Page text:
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What If Print Was Created After Digital? A Fair Question That Is “Fully Booked”…

May 26, 2013

fully_booked_gestalten_motto_01Close your eyes and imagine a world with no print. No books or magazines in print formats. Ink on Paper has not been invented yet. Just imagine that we live in a digital age and all our reading materials and all our knowledge arrives to us via digital screens, some are tiny like an iPhone and some are big like an iPad.

Now imagine you are holding a book that begins with, “Let me state this for the record: The internet is not dead. Digital will not disappear. Print will not kill the web. It’s easy to forget when physical books were invented, news websites ignored them, and then laughed at them as niche pursuit for geeks. Now here we are… and the same journalists are declaring the death of the Internet, as the hype and excitement surrounding print and paper travels inexorably around the world…”

Well, the aforementioned book introduction is not a figment of the imagination. It is the introduction written by Andrew Losowsky to the book he co-edited for the German publisher Gestalten called Fully Booked: Ink on Paper.

So, as I flip the pages of my recently bought copy, I can’t help but think, what if print was introduced as a new medium? After all, I’ve always said that every time a new copy of the newspaper lands in my driveway, and every time a new issue of the magazine arrives in my mail box, they are new media.

Just think about the possibilities.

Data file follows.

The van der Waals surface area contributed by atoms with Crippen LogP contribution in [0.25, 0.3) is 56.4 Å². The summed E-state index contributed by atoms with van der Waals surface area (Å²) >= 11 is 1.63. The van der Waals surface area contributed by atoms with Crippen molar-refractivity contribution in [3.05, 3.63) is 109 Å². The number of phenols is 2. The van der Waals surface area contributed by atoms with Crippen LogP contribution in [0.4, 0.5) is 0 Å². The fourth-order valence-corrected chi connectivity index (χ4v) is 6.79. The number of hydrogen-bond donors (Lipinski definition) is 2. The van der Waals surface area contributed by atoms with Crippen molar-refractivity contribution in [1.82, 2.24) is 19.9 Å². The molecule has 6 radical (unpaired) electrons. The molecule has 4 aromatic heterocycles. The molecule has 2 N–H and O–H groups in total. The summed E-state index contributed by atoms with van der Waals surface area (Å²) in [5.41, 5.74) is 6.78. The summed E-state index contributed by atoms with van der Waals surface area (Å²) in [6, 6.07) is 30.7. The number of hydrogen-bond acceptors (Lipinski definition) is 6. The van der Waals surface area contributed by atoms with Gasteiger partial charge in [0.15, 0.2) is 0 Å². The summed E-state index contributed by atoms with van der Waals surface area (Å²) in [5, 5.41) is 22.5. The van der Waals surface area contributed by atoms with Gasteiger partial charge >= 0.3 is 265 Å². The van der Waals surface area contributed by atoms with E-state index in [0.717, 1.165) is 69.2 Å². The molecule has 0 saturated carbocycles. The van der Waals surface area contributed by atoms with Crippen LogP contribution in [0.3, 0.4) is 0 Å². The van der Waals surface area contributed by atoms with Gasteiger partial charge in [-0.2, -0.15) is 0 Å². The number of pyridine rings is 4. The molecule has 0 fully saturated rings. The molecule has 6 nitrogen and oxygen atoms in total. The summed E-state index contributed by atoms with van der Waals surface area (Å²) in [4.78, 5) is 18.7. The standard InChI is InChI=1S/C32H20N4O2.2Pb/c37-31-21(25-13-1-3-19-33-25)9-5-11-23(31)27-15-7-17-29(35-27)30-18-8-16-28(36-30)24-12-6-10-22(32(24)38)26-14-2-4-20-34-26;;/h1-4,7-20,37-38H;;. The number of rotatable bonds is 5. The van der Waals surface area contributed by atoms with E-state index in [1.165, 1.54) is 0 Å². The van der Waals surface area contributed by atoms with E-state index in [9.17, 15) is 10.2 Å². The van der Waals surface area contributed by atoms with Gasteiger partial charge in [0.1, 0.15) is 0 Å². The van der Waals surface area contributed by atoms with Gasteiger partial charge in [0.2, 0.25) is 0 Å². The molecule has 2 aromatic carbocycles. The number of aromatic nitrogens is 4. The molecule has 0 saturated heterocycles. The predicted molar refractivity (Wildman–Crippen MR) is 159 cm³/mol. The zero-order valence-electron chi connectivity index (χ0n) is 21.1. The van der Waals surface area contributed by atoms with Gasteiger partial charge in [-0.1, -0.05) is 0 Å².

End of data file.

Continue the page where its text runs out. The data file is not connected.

The ending of Andrew’s introduction is as good as the beginning, but I am not going to spoil the surprise for those who are going to buy a copy of the book and read all about this new medium: ink on paper books… I just may add the word “magazines” to books.

Long live the newly discovered medium: ink on paper, or as Andrew said, “long live print!”

One comment

  1. The premise is rather quaint and forced, but I’ll play along for the intellectual joust.

    If, by some strange quirk of invention intervention, books came later in development than the internet and a fully-fledged digital existence came first, print would be dead on the door step of the stork’s arrival. It is only the historic quaintness and fondly remembered comfort zone that will keep print alive for a few generations more as it is.

    The assumption that society would crave extremely old and un-correctable data, fiction, news or otherwise and prefer a non-refreshing page after growing up with the joy of them is absurd on any level.

    We are moving ahead and society will be better off for the global democratization of knowledge and ability to access any and all instant information 24/7.



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